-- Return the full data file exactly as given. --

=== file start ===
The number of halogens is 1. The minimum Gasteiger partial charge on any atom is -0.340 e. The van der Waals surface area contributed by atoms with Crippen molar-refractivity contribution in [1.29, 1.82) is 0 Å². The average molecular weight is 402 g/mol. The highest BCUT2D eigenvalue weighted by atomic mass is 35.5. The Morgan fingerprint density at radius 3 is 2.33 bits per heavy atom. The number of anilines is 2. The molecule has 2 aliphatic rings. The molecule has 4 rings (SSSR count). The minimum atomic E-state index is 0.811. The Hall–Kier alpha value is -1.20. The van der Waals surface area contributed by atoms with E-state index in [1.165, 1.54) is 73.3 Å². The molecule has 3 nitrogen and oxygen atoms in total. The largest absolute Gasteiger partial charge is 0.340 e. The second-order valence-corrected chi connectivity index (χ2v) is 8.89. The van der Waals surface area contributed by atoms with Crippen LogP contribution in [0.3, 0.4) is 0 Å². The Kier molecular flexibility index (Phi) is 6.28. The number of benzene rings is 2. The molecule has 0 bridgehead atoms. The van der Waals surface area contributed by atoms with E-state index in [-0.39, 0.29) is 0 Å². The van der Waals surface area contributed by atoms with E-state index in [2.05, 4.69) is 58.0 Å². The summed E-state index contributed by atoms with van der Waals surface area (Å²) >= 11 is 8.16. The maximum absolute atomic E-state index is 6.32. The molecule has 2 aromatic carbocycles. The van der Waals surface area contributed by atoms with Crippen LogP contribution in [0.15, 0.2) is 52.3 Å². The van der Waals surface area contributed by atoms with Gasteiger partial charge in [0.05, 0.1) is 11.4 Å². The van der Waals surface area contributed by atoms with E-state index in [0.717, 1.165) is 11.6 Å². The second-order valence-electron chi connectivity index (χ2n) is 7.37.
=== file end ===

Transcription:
The number of halogens is 1. The minimum Gasteiger partial charge on any atom is -0.340 e. The van der Waals surface area contributed by atoms with Crippen molar-refractivity contribution in [1.29, 1.82) is 0 Å². The average molecular weight is 402 g/mol. The highest BCUT2D eigenvalue weighted by atomic mass is 35.5. The Morgan fingerprint density at radius 3 is 2.33 bits per heavy atom. The number of anilines is 2. The molecule has 2 aliphatic rings. The molecule has 4 rings (SSSR count). The minimum atomic E-state index is 0.811. The Hall–Kier alpha value is -1.20. The van der Waals surface area contributed by atoms with E-state index in [1.165, 1.54) is 73.3 Å². The molecule has 3 nitrogen and oxygen atoms in total. The largest absolute Gasteiger partial charge is 0.340 e. The second-order valence-corrected chi connectivity index (χ2v) is 8.89. The van der Waals surface area contributed by atoms with Crippen LogP contribution in [0.3, 0.4) is 0 Å². The Kier molecular flexibility index (Phi) is 6.28. The number of benzene rings is 2. The molecule has 0 bridgehead atoms. The van der Waals surface area contributed by atoms with E-state index in [-0.39, 0.29) is 0 Å². The van der Waals surface area contributed by atoms with E-state index in [2.05, 4.69) is 58.0 Å². The summed E-state index contributed by atoms with van der Waals surface area (Å²) >= 11 is 8.16. The maximum absolute atomic E-state index is 6.32. The molecule has 2 aromatic carbocycles. The van der Waals surface area contributed by atoms with Crippen LogP contribution in [0.15, 0.2) is 52.3 Å². The van der Waals surface area contributed by atoms with Gasteiger partial charge in [0.05, 0.1) is 11.4 Å². The van der Waals surface area contributed by atoms with E-state index in [0.717, 1.165) is 11.6 Å². The second-order valence-electron chi connectivity index (χ2n) is 7.37.